Finally, there are electronic monitors that use small electrochemical sensors to detect H2S. These sensors use a specially treated sensing electrode along with an electrolyte; the incoming gas undergoes a chemical reaction at the sensing electrode that generates an electrical signal. These sensors typically employ a counter and/or reference electrode to provide a differential output signal that is only based on the concentration of the specific gas being measured.

One important consideration when using these sensors is that they have a finite operating time when used in the presence of hydrogen sulfide. Since they depend on an electrochemical reaction, there is an electrolyte that is converted as part of the reaction. Eventually, once all of the electrolyte is converted, the sensor can lose its ability to respond to H2S. When this happens, the sensor has to be regenerated by removing it from the monitoring location and placing it in a normal environment to allow it to recover. A good rule of thumb is that the sensor needs to spend an amount of time in the normal environment equal to the amount of time in the monitored environment to fully recover.

Selecting a monitoring system

When choosing a system to monitor H2S gas levels for a semipermanent installation (as opposed to a personal protective monitoring unit), there are several considerations to take into account:

1. What is the application and associated measurement range?

a. Odor control

b. Monitoring natural sources

c. Health and safety

d. Flammability/combustibility monitoring

e. Corrosion management

f. Treatment/remediation management

2. How often will a measurement be taken?

3. How long does the unit need to be left in place?

4. How much onboard data does the unit need to store?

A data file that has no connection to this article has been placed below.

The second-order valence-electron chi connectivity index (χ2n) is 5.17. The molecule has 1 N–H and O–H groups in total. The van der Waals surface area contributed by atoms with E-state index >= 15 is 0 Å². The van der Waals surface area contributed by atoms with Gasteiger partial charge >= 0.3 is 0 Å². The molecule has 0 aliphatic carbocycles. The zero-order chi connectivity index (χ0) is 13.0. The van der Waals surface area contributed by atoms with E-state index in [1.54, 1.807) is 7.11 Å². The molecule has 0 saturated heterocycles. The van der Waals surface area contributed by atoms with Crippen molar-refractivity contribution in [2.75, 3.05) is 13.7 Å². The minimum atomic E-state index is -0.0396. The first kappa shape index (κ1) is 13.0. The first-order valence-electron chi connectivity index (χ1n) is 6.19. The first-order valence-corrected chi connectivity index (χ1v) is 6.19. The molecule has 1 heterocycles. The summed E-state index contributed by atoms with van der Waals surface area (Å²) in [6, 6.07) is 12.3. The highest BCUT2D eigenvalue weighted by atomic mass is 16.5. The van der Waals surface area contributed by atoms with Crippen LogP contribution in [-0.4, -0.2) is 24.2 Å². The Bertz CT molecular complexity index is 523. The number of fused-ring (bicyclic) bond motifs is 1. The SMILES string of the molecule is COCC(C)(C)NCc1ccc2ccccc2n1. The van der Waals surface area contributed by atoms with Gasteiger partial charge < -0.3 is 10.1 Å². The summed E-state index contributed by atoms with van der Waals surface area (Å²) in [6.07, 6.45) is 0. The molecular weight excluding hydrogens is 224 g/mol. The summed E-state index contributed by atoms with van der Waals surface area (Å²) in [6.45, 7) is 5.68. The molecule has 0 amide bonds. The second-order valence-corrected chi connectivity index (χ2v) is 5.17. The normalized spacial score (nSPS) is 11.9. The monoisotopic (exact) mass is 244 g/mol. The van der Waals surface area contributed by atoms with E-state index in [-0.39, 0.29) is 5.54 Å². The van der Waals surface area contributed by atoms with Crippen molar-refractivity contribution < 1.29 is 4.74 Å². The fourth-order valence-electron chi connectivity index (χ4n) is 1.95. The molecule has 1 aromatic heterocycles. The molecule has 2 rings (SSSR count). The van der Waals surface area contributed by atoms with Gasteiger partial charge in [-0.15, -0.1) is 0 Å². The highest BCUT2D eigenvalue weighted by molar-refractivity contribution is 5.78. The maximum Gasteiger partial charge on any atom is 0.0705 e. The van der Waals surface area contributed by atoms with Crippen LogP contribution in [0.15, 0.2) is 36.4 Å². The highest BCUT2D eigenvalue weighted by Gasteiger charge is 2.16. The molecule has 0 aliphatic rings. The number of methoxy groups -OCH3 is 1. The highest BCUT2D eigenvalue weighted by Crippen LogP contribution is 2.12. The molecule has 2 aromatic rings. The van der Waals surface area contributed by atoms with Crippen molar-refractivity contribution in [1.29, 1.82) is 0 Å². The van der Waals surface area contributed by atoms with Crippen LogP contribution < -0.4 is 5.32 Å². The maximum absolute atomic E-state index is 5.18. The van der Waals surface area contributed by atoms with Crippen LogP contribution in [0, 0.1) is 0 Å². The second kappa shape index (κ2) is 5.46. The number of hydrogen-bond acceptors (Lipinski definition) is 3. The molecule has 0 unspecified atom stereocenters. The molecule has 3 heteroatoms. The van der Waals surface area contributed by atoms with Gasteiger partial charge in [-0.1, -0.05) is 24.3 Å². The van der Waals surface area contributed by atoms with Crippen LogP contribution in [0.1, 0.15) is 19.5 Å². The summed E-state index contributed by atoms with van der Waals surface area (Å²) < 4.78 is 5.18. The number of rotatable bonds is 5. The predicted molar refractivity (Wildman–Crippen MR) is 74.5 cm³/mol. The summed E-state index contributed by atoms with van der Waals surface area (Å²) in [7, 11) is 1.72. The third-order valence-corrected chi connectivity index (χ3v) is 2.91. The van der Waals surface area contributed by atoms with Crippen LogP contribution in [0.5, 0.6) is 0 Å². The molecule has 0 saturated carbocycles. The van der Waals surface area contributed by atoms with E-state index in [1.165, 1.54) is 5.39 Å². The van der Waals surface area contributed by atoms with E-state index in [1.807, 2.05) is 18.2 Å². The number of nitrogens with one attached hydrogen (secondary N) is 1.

5. What is the environment like?

6. Does the unit need a real-time display?

7. How will the data be retrieved?

8. Does the unit need any alarm output?

9. Does the unit need any real-time output?

In general, odor control applications, such as monitoring along a fence line or at the output of a scrubber, require the ability to measure at low levels, typically less than 5 ppm. Sample rates from once every 10 minutes to once per hour are commonly used. These are often temporary installations that may last a week or two and require storage for a few thousand data points.

Systems intended for health and safety monitoring would typically need a range up to 100-200 ppm — OSHA has set a ceiling of 20 ppm continuous with a maximum peak of 50 ppm for a maximum of 10 minutes during an eight-hour shift. This type of application would almost certainly require a real-time display and alarm with a sample rate of one to 10 minutes.

For longer-term projects such as monitoring for corrosion management or treatment, the ability to sense over a wider range, up to several thousand parts per million, may be required. These applications can involve monitoring in harsh, wet or high-humidity corrosive environments that require a robust instrument package with O-ring seals. Since these units could be left in place for long periods of time, large internal memory and battery life are required to allow extended operation.

To facilitate data retrieval, a wireless interface such as Bluetooth can make it possible to easily download data to a mobile device rather than relying on a hard-wired connection to a PC. For unattended data retrieval, a device with an internal cellular modem can automatically push data and alarms to eliminate the need to physically access the logger. Also, these longer-term installations will usually require multiple loggers so that they can be swapped in or out of service to allow recovery after extended use times.

Finally, some applications, such as dosing of a chemical to eliminate the SRB that generate H2S, will require an output signal to connect to an existing system. An H2S data logger that can provide an industry-standard 4-20mA current output allows the unit to provide a real-time output that can be tied into a SCADA system for equipment control, alarm activation and long-term historical data recording. 

Terry Nagy is the engineering manager at CAS DataLoggers with more than 20 years of experience in measurement and instrumentation systems.